Throughout the Golden Age of slasher cinema — the late ‘70s through the early ‘80s — films of this genre weren’t exactly praised for their depiction of women. Quite the contrary, in fact; they were frequently under fire from all sides for their frequent misogynist tendencies.
That’s why it comes as a bit of a surprise to discover that 1982’s THE SLUMBER PARTY MASSACRE was not only directed by a woman (Amy Holden Jones), but also based on a screenplay by feminist author Rita Mae Brown (whose famous 1973 autobiographical novel Rubyfruit Jungle was later adapted into a short film).
That sounds like a pretty good start toward eroding the negative aspects of the slasher formula… but somewhere between page and screen, things took a slight turn.
You see, Brown penned the script (originally titled SLEEPLESS NIGHTS) as a parody of the genre’s tropes — a feat Wes Craven would finally accomplish with the landmark meta-slasher SCREAM. Had Brown’s script been shot as written, it would have beaten Craven’s smart send-up of the genre by 14 years, but the film’s producers — including B-movie magnate Roger Corman — didn’t get the joke, and many of the comic elements were blunted by the time cameras rolled.
Fortunately, there’s still a lot to love about the finished product, which retains much of Brown’s humorous dialogue and likeable characters, and checks all the right slasher boxes along the way.
The title party is a secret shindig thrown by high school senior Trish (Michele Michaels) for her teammates on the girls’ basketball team while her parents are out of town. After the usual ‘80s-era exploitation hijinks (including shower scenes, horny boyfriends and pranksters trying to scare the girls), the party is eventually crashed — in every sense of the word — by escaped psychotic killer Russ Thorn (Michael Villella), whose weapon of choice is a deliberately phallic power drill.
Despite spawning two official sequels (the second film in the series is totally bizarre, and worth revisiting for a future article), it’s a little surprising that SLUMBER PARTY MASSACRE didn’t receive a lot more love among fans of the genre; my theory is that it’s kind of a Jekyll & Hyde creation — a parody of horror and exploitation flicks which is itself rather exploitative.
For example, while we’re treated to scenes of Trish and her friends lathering up their naked bodies, or frolicking in skimpy sleepwear, they are also depicted throughout the film as strong, smart and resourceful — as opposed to the cowering, whimpering victims all too often featured in less memorable slasher entries.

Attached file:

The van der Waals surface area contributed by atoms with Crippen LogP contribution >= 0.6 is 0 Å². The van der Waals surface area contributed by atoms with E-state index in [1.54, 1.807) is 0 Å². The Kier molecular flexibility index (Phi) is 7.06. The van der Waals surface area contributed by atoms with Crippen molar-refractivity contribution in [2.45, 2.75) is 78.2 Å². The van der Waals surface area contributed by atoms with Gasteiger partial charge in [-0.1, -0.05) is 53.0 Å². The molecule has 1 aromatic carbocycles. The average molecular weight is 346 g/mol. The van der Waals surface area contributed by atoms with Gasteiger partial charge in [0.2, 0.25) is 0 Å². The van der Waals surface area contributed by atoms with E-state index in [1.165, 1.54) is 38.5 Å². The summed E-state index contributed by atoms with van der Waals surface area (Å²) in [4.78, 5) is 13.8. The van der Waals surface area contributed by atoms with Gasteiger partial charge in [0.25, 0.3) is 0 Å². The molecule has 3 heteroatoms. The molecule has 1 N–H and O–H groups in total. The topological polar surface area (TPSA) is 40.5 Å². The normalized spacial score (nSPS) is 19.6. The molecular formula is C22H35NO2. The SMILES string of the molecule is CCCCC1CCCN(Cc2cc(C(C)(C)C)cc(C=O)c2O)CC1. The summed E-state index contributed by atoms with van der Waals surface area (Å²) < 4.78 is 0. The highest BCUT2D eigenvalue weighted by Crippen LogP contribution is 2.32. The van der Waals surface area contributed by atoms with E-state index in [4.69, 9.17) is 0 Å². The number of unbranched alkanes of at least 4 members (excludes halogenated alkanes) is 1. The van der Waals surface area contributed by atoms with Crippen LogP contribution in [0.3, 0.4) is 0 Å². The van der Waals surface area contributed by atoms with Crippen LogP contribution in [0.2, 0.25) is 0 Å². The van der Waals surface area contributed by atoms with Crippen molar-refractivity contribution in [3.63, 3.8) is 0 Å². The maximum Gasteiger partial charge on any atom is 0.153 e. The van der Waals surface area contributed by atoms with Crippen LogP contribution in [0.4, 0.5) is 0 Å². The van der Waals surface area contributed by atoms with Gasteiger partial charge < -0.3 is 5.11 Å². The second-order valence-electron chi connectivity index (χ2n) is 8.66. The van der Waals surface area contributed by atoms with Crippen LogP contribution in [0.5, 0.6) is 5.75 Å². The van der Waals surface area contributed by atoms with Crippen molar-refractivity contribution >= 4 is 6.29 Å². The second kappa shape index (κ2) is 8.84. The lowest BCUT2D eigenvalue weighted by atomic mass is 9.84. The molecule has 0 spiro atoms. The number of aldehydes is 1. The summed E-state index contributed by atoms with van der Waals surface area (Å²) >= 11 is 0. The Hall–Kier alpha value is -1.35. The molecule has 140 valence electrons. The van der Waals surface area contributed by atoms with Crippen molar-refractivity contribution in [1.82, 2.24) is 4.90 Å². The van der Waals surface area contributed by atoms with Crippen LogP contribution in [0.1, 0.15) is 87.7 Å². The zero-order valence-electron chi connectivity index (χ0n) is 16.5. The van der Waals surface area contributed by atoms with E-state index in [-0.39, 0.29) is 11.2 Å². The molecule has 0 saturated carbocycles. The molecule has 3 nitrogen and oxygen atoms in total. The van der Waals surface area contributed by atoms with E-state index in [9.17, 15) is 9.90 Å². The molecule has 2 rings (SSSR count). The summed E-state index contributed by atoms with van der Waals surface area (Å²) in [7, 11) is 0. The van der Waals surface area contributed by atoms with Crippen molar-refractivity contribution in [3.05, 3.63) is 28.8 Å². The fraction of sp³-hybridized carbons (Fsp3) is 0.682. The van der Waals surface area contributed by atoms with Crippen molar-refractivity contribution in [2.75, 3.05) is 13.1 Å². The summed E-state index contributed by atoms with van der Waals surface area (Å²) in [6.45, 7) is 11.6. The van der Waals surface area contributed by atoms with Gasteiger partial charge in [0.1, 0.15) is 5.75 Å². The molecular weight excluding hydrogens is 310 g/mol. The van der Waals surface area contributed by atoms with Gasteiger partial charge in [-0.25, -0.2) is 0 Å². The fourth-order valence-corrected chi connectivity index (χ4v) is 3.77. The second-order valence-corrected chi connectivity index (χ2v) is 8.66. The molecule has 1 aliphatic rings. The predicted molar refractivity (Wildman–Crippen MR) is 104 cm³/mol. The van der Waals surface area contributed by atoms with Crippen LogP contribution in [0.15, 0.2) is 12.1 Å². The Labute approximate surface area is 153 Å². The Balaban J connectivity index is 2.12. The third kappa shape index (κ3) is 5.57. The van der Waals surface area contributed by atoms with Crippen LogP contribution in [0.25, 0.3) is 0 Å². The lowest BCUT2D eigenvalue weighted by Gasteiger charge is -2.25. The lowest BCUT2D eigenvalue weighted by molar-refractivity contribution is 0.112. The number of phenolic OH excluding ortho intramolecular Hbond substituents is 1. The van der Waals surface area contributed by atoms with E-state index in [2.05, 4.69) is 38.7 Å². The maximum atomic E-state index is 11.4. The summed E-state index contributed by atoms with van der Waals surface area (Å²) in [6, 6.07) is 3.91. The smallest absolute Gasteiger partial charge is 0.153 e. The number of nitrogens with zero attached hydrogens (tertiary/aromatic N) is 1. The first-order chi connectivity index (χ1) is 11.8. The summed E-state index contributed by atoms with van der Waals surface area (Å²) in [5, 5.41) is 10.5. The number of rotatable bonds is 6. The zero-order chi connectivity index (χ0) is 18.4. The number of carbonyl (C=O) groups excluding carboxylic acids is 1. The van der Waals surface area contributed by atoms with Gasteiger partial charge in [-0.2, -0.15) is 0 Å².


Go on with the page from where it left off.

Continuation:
Most of the leads have Final Girl qualifications, despite their number being quickly whittled down by the killer (look for popular Scream Queen Brinke Stevens as an early victim).
Conversely, most of the male characters are largely seen as ineffectual doofuses at best, and impotent nutcases at worst. Even the sweaty, leering killer’s gigantic power tool is an obviously symbolic compensation for his impotent rage (naturally it ends up being snapped in half by one of the women), and the pizza delivery guy’s death is treated as little more than comic collateral damage in the escalating battle with Thorn.
If not quite a classic, THE SLUMBER PARTY MASSACRE is worth a watch for fans of ‘80s horror and exploitation, and a must-have for any true slasher fanatic’s collection.
Thankfully, it’s now available on Blu-ray from the fine folks at Scream Factory, who managed to track down the original 35mm negative for a new HD transfer, and included a new behind-the-scenes documentary about the film and its sequels… appropriately titled Sleepless Nights.
Now for this week’s trivia: SLUMBER PARTY MASSACRE director Amy Holden Jones specifically picked Rita Mae Brown’s script (at the time titled DON’T OPEN THE DOOR) as her first feature film project, and actually filmed several key scenes, using her own resources, as a proof of concept for Roger Corman — who then agreed to put up the money for the production after seeing how well the scenes turned out.
Jones went on to an extremely prolific career as a screenwriter (her most successful creation was the family comedy BEETHOVEN), but to date has never returned to the horror genre.